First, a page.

I think it is fairly easy to notice, eve just from the first two images (and the cover), that the zine is filled with various aproaches to collaging. From minimalistic to elaborately detailed, from hand drawn to photographic, literal to abstract… all bearing our personal artistic touch and views and ideas.

This zine was a success, there should definitely be more of those, on all sorts of subjects, that’d be quite interesting…

Rebecca Hammett, MFA / Performance


/home/wpcom/public_html/wp-content/blogs.dir/d7a/58572234/files/2014/12/img_6122.jpgRebecca Hammet, MFA / Performance


/home/wpcom/public_html/wp-content/blogs.dir/d7a/58572234/files/2014/12/img_6123.jpgRebecca Hammett, MFA


As the second part of one of our Painting Performance sessions we had a guest performer from the Fine Art Masters course (CSAD), Rebecca Hammett, who was testing out her invention – a set of wooden bionic-type arm-like extensions with a brush attached to each end.

For about 10-15 minutes she was stood in front of the paper, moving her body up and down and sideways, letting the arms do the painting for her. It was actually quite interesting to observe her movements and actions, analyse her process and direction towards a final outcome. I was (and always have been, really) fascinated by the growth of a piece of artwork, in this case, from a single pair of marks, to a whirlpool of overlapping, chaotic strokes, a slow yet dynamic mixing experiment. I also got to thinking about taking it further, exploring colour in a completely new way… ideas like adding a single colour to one brush, or to another, or adding two, three, more colours, or even turning the combination into a sort of gradient experiment in which each brush has the same colour but with a different hue/tone/etc.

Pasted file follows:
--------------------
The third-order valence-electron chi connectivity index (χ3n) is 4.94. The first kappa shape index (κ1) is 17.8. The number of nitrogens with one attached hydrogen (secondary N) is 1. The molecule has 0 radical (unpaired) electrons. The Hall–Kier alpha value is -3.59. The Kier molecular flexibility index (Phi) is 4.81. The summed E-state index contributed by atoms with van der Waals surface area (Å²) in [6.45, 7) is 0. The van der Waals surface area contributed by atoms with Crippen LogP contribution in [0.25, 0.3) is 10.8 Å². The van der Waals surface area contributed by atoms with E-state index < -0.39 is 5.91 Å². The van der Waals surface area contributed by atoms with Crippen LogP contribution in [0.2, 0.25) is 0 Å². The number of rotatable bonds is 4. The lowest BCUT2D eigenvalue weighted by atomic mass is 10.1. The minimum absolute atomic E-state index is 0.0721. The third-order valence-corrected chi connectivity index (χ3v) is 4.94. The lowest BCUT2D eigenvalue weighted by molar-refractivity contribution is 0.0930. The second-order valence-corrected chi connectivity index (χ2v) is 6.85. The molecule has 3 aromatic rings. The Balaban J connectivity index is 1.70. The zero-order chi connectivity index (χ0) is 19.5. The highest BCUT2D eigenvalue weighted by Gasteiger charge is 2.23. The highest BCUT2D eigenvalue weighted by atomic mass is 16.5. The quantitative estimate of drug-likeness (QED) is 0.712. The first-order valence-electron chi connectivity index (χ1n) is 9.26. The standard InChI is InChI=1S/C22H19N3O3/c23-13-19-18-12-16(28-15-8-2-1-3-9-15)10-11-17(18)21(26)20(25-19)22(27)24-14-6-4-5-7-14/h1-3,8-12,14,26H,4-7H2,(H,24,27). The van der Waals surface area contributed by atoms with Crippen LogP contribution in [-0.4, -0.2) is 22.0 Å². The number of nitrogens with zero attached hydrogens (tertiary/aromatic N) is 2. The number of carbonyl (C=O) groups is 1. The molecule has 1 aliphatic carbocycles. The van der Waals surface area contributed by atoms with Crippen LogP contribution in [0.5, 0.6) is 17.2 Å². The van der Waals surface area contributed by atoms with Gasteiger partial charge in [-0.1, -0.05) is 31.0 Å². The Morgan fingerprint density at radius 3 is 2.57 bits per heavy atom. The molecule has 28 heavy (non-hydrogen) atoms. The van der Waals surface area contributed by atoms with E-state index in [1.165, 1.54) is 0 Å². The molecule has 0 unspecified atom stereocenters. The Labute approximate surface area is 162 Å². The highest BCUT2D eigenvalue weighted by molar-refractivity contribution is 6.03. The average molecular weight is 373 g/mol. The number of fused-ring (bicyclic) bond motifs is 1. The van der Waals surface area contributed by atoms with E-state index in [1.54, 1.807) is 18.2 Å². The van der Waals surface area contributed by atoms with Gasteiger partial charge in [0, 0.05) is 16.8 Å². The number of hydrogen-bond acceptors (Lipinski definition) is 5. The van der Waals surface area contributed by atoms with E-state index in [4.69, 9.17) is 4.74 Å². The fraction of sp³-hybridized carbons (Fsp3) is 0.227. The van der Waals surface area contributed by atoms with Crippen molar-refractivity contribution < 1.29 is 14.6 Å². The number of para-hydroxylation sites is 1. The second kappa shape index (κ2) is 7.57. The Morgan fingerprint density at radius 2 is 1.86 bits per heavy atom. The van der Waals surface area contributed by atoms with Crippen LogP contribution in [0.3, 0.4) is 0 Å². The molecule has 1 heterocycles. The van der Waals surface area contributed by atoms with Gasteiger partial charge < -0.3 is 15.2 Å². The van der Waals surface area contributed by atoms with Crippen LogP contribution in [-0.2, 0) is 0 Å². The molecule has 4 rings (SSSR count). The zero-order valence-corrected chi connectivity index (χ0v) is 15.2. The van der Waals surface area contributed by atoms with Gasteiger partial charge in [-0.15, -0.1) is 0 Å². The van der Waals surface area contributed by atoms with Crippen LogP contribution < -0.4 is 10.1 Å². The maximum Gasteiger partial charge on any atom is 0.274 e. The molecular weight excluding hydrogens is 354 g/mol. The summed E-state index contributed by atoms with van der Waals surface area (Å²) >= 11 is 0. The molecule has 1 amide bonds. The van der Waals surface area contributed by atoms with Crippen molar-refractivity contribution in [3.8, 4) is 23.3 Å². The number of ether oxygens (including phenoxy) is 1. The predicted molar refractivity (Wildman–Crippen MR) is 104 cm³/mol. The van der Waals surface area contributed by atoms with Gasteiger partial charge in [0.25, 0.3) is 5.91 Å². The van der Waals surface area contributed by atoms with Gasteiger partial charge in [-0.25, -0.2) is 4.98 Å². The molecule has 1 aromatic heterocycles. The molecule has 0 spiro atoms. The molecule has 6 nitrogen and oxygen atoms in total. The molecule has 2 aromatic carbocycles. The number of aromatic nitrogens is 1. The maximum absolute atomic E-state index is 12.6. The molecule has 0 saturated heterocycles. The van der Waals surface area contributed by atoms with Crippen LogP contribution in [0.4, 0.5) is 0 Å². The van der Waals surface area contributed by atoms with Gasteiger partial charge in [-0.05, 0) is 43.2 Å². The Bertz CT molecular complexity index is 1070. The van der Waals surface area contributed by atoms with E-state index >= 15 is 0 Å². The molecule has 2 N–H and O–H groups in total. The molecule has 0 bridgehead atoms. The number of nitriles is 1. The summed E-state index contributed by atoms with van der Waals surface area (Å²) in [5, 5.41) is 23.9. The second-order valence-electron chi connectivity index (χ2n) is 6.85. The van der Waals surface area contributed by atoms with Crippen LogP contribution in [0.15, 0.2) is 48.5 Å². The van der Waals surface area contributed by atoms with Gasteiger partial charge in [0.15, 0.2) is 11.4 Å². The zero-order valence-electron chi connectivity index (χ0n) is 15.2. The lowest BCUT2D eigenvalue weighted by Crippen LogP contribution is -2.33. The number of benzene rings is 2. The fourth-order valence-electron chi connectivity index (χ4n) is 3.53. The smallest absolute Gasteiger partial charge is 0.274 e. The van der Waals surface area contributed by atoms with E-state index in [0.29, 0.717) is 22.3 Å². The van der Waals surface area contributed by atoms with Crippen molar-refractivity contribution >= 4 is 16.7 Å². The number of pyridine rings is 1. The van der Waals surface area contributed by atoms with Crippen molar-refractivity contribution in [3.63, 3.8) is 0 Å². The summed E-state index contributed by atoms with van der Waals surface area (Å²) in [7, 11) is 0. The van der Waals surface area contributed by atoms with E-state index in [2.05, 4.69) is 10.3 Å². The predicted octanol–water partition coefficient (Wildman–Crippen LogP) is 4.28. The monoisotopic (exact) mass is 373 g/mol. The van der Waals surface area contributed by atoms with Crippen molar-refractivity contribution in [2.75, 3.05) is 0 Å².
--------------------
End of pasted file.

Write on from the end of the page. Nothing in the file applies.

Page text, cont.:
I find it really pleasing when an artwork (and of course the process of making one) inspires a focus in me, focus towards my own practice and developing my ideas. Also, it was really nice of Rebecca to let a few people try it out.


/home/wpcom/public_html/wp-content/blogs.dir/d7a/58572234/files/2014/12/img_6126.jpgEthan Dodd (from my group) trying out the ‘arms’

Practicing ‘Control’


Graphite on table-sized sheet of paper

from top left, clockwise: Ethan Dodd, Sara Christova, Danielle Adair, Kirstin Crocker;

This is the final outcome of an exercise we had. Following simple instructions like “make dots with your right hand”, “make diagonal lines with your left hand”, or “make any marks you want with both hands”, we ended up doing automatic movements. We shifted from thinking about what we were doing to automatic movement, waiting for the whistle to tell us to stop. The result was different for everyone, even though we were doing the ‘exact same’ movements. We made different use of the space of the page, since there was a different amount of people on each table and just one sheet of paper on each; the free space between each person’s little mess varied between each group, reflecting in a way how we actually feel about each other, the more blurred the two scribbles were, the more open and friendly those people are to one another.

I find it interesting how something so seemingly innocent can easily tap into our emotions and subconscious thoughts. Being in control of these means being in full control of our bodies and the muscles we use with each movement, and our breathing. Then that would mean we are also in control of what comes out on the page. The mark then would be a purposeful illusion, rather than an unintended exposure of the person.

abstract portraiture

Boys, girls and plants, followed by a self portrait inspired by the works of Vivian Maier whose work I have been looking into for this photography project.





city oddities

The following are a series of photographs focused around time passing by, the timelessness of architecture and the oddity of reflections and road signs.